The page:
A bushwalk, 9 Jan

I step into the sweet gloom of forest shade, the sun not yet highlighting the tips of the trees.

Alone quietly, the forest is giving me shocks. A Swamp Wallaby, hidden among the Smilax and Bracken beside me, thumps the earth as it bounds away, dark fur scratching the top of the spring. Unlike the Eastern Greys, they are solitary, and I disturb two more as I move east. A Whipbird, very close, darts into a thicket of vines, pokes its head out to see if I am still here then skips out of sight staying low.

I move a large branch off the track, Yesterday I was crook and took a RAT test, but I can smell greeny growth breathing. Cicada Bird calling are curled in distance, a pair of yellow Robins silently ferry to and for, unable to settle in front of me. Lorikeets are flying over towards the village gardens, ignoring the forest trees for now. Wrens ferret though the low scrub between curled up leaves, no sign of the White-cheeked Honeyeaters that boss this Pink Bloodwood, nub of the reserve.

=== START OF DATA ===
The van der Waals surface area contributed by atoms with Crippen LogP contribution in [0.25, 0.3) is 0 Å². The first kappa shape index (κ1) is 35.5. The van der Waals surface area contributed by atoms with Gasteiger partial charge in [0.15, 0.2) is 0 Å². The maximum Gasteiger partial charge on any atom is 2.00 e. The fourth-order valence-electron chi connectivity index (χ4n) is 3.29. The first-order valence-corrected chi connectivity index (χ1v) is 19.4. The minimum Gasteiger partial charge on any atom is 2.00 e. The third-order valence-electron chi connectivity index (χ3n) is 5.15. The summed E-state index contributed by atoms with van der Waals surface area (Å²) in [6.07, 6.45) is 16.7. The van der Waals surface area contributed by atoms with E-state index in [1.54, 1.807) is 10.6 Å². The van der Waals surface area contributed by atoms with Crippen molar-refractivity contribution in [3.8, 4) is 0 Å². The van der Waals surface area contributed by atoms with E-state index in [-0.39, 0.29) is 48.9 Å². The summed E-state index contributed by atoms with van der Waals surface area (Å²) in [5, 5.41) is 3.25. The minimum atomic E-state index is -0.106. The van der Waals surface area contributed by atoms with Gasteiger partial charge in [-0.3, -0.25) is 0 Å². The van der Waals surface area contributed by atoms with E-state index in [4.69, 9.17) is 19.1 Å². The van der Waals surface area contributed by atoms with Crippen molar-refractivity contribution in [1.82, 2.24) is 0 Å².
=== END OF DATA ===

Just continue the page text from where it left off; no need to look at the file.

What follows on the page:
My camera is anxious for first light, watches for formal properties, light’s progression, textures, compositional possibilities.

On the hind dunes, a clap of thunder just above my head jumps me, a frightened a Bar-shouldered Dove wakes and shoots off, wings banging, but not a peep of an alarm.

I am in a continual state of worry about the environment, about global and local issues, about forestry felling to the south west and not hearing a tree frog for many months in our garden, and we hadn’t seen any Koala Bells until this one, today. Survival is the game.

Coming back through the garden I hear a splashing, a Satin Bowerbird is having an early bath, whirling wings spraying water compelling a grin.

Koala Bells, Jagun, a poor year for them

View north from Jagun NR

‘Unusually for spiders, males and female leaf-curling spiders form pairs and share a leaf retreat. Females may cannibalise cohabiting males, which occurs independently of whether the female has been deprived of food. After mating, the female makes another curled leaf retreat in vegetation away from her web.’ Jess Marsh, ‘Leaf at first sight: how leaf-curling spiders pair up and build a family home’, The Conversation, 7 Jan, 2022.

Leaf-curling Spider web (Phonognatha graeffei
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